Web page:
Unofficial word on the status of DC fast charging in SoCal
While it would be wonderful to report that we will be seeing banks of DC fast charges as pictured above awaiting our use as electric vehicle (EV) owners, that is not likely to happen anytime soon. So what is happening? A much slower progress, with units going in that will likely not produce optimum charge times due to reduced capabilities and less than ideal locations based on the needs and/or desires of various interests.
On Saturday we joined a local group of like minded LEAF enthusiasts – owners and potential owners – at a local restaurant for some discussion and a little breakfast. We came away with a little more knowledge than we went in with, but also the realization that the developing infrastructure is not going to be developing nearly as quickly as most LEAF owners would like.
Pull up the map at PlugShare.com (our currently favored charge location mapping service) and filter by QuickCharge stations. Zoom out to look at the entire United States and you may be surprised at the number of stations in place to date. A quick count showed 12 states with Quick Charge capability. Sadly, not many of these stations are in California.
Currently there are two public stations in the greater San Francisco Bay Area (with a VW unit on the way), three in the (stretched) Greater Los Angeles area with none to connect the two geographically distant areas. San Diego currently offers no public DC fast charge stations but San Diego Gas & Electric (SDG&E) has one in the Kearny Mesa area for their fleet of a dozen or so LEAFs which are used as service pool vehicles.
We learned that in the not too distant future we can expect to see at least two DC fast chargers south of Los Angeles. Possibly three. Don’t get too excited just yet, because one of these will be in a relatively remote location which will be of little use to most of the general EV owning public, although the other one or two may prove useful for day trips up to the LA area. Also, information about additional station installations was sketchy at best with little firm new information. One other bit – prepare for at least some of the early DC fast charge stations to throttle back their capability from its maximum potential. Due to what is called a demand charge, which can be substantial, some providers will reduce the maximum voltage draw to avoid said demand charges. If electricity demand exceeds a certain amount, the demand charge kicks in. If the threshold is not reached, the additional charge is avoided. This could be a significant factor for a small business providing the service. The reduced voltage could lengthen the time needed to charge, though initial state of charge when plugged in is a factor.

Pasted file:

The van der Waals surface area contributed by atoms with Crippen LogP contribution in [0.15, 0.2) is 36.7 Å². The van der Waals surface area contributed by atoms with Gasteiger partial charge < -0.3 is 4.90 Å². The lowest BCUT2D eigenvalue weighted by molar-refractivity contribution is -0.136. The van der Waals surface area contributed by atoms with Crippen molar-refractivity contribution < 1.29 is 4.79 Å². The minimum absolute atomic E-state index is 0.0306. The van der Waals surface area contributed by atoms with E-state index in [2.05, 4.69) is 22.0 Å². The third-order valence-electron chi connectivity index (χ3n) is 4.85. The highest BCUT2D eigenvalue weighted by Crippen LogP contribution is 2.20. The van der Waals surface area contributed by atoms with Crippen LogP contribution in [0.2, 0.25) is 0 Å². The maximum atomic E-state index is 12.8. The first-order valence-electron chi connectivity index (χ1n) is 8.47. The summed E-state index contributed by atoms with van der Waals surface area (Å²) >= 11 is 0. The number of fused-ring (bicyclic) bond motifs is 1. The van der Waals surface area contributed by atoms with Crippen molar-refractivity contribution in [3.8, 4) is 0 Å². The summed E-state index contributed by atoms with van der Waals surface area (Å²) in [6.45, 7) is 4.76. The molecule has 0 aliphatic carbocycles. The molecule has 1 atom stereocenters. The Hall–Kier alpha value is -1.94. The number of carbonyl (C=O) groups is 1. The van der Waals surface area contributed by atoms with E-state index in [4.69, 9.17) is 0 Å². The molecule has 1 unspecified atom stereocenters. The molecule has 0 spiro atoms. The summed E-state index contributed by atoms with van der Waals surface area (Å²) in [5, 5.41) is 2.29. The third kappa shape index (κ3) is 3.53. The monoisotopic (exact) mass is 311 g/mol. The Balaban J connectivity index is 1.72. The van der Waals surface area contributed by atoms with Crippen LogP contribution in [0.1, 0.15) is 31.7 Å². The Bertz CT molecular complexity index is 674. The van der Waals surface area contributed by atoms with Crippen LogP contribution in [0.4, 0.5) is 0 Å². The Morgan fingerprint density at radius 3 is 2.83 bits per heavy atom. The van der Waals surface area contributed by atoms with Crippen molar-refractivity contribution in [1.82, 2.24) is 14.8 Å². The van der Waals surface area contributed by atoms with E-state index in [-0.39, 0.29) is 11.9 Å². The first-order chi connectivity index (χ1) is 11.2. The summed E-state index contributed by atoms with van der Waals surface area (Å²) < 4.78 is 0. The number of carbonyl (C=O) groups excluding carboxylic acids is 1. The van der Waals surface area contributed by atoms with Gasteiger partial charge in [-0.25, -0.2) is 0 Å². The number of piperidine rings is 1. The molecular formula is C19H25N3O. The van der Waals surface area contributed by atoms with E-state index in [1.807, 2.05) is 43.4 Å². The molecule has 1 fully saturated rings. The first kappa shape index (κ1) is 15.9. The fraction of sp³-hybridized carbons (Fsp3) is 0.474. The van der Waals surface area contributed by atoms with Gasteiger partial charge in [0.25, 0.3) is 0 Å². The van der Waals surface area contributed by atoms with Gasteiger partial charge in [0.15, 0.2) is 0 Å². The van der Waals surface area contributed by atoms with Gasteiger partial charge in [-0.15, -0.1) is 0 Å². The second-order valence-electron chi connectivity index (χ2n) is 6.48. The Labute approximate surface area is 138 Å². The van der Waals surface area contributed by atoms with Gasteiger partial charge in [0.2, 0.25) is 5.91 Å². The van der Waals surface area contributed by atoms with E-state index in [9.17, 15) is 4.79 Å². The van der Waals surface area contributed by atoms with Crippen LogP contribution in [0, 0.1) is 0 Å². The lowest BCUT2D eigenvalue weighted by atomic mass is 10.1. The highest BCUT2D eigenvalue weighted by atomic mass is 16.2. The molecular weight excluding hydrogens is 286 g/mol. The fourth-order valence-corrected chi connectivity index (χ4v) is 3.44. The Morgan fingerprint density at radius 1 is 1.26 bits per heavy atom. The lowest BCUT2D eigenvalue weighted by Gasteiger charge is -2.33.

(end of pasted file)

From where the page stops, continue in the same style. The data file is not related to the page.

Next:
So, are DC fast chargers coming? Yes. Are they coming soon and in vast quantities? Not so much. For now, photos like that seen above remain the domain of warehouses and publicity shots.